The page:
Why is Monsanto a Problem?

The debate over whether biotechnology can improve food security has been brought to the forefront by Monsanto. Midway through the 1980s, the corporation launched its push to become a global leader in “life sciences,” which includes food components, pharmaceuticals, and agricultural goods. Since 1996, the company has spent over US$8 billion purchasing seeds and agricultural biotechnology firms.

The company’s development of herbicides has raised the greatest alarm in recent times. Internal documents reveal that the business was aware that the dioxin exposure that sickened its herbicide-making employees was covered up. Additionally, it concealed its ties to the US military, which had shown an interest in using herbicides for military purposes.

In many legal proceedings, Monsanto was to be charged with polluting employees and the general public with dioxin and fabricating data to hide the dioxin contamination of a variety of goods. Monsanto didn’t tell the government about contamination, changed the information to make it look like there wasn’t any contamination, or sent samples to the government for testing that were made to show there was no dioxin contamination.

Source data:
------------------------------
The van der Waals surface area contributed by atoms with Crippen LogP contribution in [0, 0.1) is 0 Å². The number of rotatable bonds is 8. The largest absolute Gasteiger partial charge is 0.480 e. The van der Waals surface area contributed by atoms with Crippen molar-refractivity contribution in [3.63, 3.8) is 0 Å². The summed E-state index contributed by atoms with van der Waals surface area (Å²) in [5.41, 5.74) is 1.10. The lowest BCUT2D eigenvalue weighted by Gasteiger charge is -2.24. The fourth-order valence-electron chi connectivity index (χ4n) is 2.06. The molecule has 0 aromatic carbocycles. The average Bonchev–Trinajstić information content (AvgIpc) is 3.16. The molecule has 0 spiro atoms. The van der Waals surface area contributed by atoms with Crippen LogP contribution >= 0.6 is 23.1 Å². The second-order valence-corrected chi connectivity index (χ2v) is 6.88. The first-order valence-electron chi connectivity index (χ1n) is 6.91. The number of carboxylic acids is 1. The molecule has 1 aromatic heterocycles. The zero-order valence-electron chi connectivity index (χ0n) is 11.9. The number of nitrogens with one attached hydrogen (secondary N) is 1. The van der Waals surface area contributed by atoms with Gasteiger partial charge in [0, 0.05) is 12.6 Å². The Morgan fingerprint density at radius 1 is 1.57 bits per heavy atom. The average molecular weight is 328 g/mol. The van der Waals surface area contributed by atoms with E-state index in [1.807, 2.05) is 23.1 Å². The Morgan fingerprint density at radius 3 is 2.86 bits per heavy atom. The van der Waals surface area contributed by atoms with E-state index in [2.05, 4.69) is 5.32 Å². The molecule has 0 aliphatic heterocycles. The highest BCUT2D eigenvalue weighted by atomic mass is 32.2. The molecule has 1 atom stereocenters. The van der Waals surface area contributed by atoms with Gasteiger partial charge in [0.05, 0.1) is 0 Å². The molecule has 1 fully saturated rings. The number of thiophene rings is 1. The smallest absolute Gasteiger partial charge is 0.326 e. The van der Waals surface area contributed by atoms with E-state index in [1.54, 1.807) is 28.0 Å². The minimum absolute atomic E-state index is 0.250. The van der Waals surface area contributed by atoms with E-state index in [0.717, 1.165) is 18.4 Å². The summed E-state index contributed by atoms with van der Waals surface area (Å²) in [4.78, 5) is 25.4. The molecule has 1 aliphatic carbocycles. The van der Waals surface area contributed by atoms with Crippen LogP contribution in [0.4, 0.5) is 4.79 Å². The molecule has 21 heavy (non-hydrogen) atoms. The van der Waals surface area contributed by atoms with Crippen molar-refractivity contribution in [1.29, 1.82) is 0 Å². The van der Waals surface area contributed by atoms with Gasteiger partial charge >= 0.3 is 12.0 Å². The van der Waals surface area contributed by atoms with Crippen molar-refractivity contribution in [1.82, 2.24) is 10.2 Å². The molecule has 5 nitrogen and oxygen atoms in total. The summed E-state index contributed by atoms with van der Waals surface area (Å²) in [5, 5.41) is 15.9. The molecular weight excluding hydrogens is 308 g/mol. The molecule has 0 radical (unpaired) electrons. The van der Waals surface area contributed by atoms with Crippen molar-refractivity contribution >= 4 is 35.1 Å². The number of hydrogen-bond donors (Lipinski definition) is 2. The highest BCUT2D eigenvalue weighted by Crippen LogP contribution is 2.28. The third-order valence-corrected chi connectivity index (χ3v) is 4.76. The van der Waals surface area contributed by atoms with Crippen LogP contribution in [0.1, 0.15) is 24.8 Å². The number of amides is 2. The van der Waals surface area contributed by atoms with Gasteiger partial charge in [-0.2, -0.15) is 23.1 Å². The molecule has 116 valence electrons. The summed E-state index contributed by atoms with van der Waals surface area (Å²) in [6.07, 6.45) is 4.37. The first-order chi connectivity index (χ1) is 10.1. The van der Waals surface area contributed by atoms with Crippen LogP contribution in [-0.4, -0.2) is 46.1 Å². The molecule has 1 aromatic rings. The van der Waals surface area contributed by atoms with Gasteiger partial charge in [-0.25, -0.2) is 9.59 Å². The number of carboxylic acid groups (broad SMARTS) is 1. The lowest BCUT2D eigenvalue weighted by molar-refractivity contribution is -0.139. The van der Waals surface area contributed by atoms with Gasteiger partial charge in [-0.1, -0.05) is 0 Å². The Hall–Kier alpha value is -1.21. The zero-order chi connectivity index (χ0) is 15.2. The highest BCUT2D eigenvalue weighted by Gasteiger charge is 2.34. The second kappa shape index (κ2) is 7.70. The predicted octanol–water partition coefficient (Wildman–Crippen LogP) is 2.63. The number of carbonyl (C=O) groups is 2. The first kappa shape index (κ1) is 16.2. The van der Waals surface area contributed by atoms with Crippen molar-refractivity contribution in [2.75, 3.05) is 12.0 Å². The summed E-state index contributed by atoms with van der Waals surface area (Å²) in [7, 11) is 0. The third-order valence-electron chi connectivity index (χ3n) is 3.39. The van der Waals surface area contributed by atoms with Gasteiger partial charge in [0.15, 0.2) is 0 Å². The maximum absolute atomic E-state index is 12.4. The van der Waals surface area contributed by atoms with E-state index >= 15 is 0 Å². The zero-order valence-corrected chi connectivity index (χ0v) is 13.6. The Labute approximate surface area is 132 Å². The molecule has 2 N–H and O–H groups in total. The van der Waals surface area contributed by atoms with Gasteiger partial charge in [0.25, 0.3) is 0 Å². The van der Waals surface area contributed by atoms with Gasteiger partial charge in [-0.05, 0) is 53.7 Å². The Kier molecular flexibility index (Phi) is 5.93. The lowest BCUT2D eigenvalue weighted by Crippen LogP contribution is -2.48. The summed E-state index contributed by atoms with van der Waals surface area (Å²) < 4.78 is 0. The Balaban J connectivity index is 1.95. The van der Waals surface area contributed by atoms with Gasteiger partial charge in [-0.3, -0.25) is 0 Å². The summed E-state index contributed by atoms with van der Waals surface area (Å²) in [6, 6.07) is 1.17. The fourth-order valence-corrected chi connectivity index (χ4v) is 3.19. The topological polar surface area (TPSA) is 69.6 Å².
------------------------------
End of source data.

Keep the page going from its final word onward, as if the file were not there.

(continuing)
PCBs are synthetic substances. They’re clear to yellow, greasy, odourless, and tasteless. Chemically, PCBs are very persistent mixtures that can withstand high heat and pressure without degrading. Electrical devices like capacitors and transformers often utilise PCBs. Mostly under the trade name Aroclor, Monsanto Inc. was the leading manufacturer of PCBs in the United States.


Several cities have sued Monsanto, claiming that the company’s legacy PCB products polluted rivers, which in turn tainted their drinking water. The lawsuit alleges that

  • The design of PCBs and items using PCBs made by Monsanto was defective.
  • The risks of PCBs and things that contain PCBs hurting the environment are much greater than the benefits of using them.
  • As a result of PCB contamination, the plaintiffs and the settlement class members experienced property demages.

Even though Monsanto didn’t admit to any wrongdoing, it agreed to pay $550 million to settle the claims made in this class action lawsuit.

Eligibility Criteria

As of June 24, 2020, the settlement will benefit NPDES Phase I and II cities, towns, villages, boroughs, townships, and independent port districts located within a HUC 12 watershed that is adjacent to a 303(d) water body that has been impacted by polychlorinated biphenyls (PCBs).



Claim Acceptable Before: 12/17/2022
Does Not Require Proof of Payment